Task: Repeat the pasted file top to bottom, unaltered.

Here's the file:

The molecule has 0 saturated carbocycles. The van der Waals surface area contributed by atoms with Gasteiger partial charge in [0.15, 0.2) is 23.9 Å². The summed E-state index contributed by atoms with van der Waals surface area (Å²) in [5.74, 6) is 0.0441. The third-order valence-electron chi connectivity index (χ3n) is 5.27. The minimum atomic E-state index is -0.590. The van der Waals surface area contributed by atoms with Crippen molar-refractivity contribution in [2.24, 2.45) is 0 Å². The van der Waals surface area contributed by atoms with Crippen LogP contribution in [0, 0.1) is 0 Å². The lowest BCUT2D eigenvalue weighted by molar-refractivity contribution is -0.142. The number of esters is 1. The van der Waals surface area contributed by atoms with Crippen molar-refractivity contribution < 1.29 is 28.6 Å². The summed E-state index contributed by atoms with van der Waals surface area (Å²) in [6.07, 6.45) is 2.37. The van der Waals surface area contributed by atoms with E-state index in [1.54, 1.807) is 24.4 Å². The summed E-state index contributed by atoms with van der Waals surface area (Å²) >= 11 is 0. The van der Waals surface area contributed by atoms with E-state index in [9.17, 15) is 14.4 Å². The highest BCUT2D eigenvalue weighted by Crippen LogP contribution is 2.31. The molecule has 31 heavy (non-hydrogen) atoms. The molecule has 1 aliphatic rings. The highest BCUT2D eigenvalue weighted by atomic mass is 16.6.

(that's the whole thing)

The molecule has 0 saturated carbocycles. The van der Waals surface area contributed by atoms with Gasteiger partial charge in [0.15, 0.2) is 23.9 Å². The summed E-state index contributed by atoms with van der Waals surface area (Å²) in [5.74, 6) is 0.0441. The third-order valence-electron chi connectivity index (χ3n) is 5.27. The minimum atomic E-state index is -0.590. The van der Waals surface area contributed by atoms with Crippen molar-refractivity contribution in [2.24, 2.45) is 0 Å². The van der Waals surface area contributed by atoms with Crippen LogP contribution in [0, 0.1) is 0 Å². The lowest BCUT2D eigenvalue weighted by molar-refractivity contribution is -0.142. The number of esters is 1. The van der Waals surface area contributed by atoms with Crippen molar-refractivity contribution < 1.29 is 28.6 Å². The summed E-state index contributed by atoms with van der Waals surface area (Å²) in [6.07, 6.45) is 2.37. The van der Waals surface area contributed by atoms with E-state index in [1.54, 1.807) is 24.4 Å². The summed E-state index contributed by atoms with van der Waals surface area (Å²) >= 11 is 0. The van der Waals surface area contributed by atoms with E-state index in [9.17, 15) is 14.4 Å². The highest BCUT2D eigenvalue weighted by Crippen LogP contribution is 2.31. The molecule has 31 heavy (non-hydrogen) atoms. The molecule has 1 aliphatic rings. The highest BCUT2D eigenvalue weighted by atomic mass is 16.6.